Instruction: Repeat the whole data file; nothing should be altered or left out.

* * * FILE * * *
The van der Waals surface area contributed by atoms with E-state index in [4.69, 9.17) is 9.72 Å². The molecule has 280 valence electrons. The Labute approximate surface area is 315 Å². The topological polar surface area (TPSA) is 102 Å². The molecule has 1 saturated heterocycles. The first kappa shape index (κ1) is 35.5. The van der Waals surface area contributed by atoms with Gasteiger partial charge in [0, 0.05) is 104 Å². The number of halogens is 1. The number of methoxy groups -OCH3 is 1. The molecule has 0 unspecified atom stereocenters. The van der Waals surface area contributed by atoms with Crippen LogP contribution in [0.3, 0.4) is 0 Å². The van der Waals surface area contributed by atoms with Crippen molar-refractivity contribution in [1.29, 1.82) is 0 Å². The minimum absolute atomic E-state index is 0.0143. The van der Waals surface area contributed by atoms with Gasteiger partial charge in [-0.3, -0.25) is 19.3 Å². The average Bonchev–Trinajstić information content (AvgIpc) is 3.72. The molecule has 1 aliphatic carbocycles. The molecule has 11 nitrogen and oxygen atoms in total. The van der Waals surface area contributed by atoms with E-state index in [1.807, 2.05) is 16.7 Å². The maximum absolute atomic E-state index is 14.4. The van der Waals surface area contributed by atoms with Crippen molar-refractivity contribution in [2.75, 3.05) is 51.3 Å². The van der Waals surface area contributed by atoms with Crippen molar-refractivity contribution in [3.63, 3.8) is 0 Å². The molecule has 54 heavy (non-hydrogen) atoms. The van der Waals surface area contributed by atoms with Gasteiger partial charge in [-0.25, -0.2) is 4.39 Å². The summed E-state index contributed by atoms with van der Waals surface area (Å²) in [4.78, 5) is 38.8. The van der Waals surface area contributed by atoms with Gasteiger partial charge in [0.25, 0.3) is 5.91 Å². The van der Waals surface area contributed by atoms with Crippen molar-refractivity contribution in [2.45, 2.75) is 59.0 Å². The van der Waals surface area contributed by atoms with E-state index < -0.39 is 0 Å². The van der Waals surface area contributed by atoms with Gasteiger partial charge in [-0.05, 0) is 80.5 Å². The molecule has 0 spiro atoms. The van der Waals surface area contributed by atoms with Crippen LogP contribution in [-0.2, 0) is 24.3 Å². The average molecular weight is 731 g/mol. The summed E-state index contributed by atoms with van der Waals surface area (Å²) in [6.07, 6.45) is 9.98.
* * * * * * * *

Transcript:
The van der Waals surface area contributed by atoms with E-state index in [4.69, 9.17) is 9.72 Å². The molecule has 280 valence electrons. The Labute approximate surface area is 315 Å². The topological polar surface area (TPSA) is 102 Å². The molecule has 1 saturated heterocycles. The first kappa shape index (κ1) is 35.5. The van der Waals surface area contributed by atoms with Gasteiger partial charge in [0, 0.05) is 104 Å². The number of halogens is 1. The number of methoxy groups -OCH3 is 1. The molecule has 0 unspecified atom stereocenters. The van der Waals surface area contributed by atoms with Crippen LogP contribution in [0.3, 0.4) is 0 Å². The van der Waals surface area contributed by atoms with Crippen molar-refractivity contribution in [1.29, 1.82) is 0 Å². The minimum absolute atomic E-state index is 0.0143. The van der Waals surface area contributed by atoms with Gasteiger partial charge in [-0.3, -0.25) is 19.3 Å². The average Bonchev–Trinajstić information content (AvgIpc) is 3.72. The molecule has 1 aliphatic carbocycles. The molecule has 11 nitrogen and oxygen atoms in total. The van der Waals surface area contributed by atoms with E-state index in [1.807, 2.05) is 16.7 Å². The maximum absolute atomic E-state index is 14.4. The van der Waals surface area contributed by atoms with Crippen molar-refractivity contribution in [2.75, 3.05) is 51.3 Å². The van der Waals surface area contributed by atoms with Crippen molar-refractivity contribution in [3.63, 3.8) is 0 Å². The molecule has 54 heavy (non-hydrogen) atoms. The van der Waals surface area contributed by atoms with Gasteiger partial charge in [-0.25, -0.2) is 4.39 Å². The summed E-state index contributed by atoms with van der Waals surface area (Å²) in [4.78, 5) is 38.8. The van der Waals surface area contributed by atoms with Gasteiger partial charge in [0.25, 0.3) is 5.91 Å². The van der Waals surface area contributed by atoms with Crippen molar-refractivity contribution in [2.45, 2.75) is 59.0 Å². The van der Waals surface area contributed by atoms with E-state index < -0.39 is 0 Å². The van der Waals surface area contributed by atoms with Gasteiger partial charge in [-0.05, 0) is 80.5 Å². The molecule has 0 spiro atoms. The van der Waals surface area contributed by atoms with Crippen LogP contribution in [-0.2, 0) is 24.3 Å². The average molecular weight is 731 g/mol. The summed E-state index contributed by atoms with van der Waals surface area (Å²) in [6.07, 6.45) is 9.98.